Computer cookies are not, alas, a baked good. Rather, they are a small text files that help identify a website identify a computer. Once the website “tags” the computer, it creates a related file that records data the user may have volunteered, the number of visits made, the pages viewed, and other data that may help the website “remember” you when you return to the website again.
Some computer cookies are temporary. These “session cookies” are only placed in the browser during the duration of the Internet session, and are deleted the second you turn off Internet access. Permanent cookies, on the other hand, become part of the hard drive. Even if you delete them, the website will recreate them the next time you go there again.
Cookies were invented to help websites keep track of data after you registered at a website. Let’s say you sign up to become a member of a forum—how would you be able to gain access the next time you return? OR how can it keep track of you as a unique user as you go through the different pages? You’d have to reenter your password each time you clicked on a link. Permanent cookies also lead to useful browsing features such as automatic registration logon, website preferences, and saving items on a shopping cart.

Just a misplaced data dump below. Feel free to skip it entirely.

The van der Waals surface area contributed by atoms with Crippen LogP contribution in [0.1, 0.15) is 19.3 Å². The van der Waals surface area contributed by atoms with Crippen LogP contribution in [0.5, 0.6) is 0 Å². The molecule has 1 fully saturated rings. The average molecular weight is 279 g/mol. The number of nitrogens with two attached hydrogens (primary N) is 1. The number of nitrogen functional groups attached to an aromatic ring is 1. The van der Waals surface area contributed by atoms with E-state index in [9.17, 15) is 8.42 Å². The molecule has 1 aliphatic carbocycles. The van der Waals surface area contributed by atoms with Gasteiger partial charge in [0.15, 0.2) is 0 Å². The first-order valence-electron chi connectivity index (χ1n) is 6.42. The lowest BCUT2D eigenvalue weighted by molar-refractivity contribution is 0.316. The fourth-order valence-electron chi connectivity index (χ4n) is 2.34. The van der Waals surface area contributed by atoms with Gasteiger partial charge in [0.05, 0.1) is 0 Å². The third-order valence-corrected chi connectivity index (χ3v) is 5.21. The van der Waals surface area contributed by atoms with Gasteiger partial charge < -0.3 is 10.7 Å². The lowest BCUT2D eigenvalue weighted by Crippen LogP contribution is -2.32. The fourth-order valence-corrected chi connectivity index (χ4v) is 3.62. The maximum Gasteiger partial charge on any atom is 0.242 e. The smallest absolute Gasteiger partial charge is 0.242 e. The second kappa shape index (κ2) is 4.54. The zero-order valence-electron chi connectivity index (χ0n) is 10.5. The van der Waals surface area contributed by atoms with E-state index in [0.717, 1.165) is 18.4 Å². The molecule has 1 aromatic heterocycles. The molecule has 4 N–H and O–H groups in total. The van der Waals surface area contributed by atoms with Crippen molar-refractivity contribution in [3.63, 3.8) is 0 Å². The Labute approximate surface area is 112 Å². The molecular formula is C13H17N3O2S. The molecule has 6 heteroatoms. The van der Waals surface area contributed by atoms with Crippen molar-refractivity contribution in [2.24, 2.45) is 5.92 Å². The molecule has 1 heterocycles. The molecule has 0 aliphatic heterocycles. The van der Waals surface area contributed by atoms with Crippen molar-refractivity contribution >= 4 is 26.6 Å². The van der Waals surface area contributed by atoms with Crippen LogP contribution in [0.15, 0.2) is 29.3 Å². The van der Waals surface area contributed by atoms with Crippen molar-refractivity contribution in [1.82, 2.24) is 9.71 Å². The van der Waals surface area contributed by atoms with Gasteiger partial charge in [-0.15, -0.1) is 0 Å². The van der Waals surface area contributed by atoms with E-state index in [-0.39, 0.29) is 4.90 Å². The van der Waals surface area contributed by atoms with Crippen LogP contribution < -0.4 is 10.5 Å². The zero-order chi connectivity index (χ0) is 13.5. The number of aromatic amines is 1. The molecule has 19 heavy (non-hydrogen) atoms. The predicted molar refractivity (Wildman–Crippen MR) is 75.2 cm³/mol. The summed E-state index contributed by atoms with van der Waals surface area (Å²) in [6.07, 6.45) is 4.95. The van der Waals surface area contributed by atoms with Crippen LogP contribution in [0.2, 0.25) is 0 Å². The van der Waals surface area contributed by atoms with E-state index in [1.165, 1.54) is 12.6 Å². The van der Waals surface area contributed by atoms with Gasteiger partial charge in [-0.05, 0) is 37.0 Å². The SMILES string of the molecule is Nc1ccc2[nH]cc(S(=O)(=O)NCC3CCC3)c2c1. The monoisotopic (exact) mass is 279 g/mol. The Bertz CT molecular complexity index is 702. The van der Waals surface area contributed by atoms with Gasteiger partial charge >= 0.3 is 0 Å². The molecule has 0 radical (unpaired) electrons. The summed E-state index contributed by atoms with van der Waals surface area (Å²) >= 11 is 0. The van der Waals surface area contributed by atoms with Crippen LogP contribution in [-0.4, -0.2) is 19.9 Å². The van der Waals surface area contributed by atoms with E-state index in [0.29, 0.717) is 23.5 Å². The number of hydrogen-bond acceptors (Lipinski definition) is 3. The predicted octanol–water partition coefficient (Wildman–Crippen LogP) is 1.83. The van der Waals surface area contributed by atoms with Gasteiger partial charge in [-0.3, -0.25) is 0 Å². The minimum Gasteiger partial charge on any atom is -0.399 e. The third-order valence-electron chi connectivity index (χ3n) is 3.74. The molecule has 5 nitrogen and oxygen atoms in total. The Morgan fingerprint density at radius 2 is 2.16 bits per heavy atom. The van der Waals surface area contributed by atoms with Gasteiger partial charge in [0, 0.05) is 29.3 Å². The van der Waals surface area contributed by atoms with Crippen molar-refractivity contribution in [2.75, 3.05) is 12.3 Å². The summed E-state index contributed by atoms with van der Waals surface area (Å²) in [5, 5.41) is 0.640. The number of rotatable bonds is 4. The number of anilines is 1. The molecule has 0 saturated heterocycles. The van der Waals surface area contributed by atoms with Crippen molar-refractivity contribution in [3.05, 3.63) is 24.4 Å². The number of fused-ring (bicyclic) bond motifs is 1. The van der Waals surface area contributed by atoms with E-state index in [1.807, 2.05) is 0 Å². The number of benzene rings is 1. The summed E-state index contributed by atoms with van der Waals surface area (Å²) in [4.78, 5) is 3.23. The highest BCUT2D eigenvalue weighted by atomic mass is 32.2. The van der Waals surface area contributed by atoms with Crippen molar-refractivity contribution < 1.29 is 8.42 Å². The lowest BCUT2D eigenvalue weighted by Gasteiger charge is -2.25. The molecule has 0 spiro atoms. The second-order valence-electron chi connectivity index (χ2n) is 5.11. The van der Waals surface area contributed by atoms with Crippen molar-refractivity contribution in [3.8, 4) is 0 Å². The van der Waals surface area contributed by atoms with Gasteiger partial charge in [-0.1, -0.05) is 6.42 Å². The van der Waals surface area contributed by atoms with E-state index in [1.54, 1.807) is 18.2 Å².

But like all technology cookies can be abused. Websites can track how a person surfs, and then sell the information to marketers. Companies also developed complex profiling programs that could “target” a consumer based on psychographic or demographic information.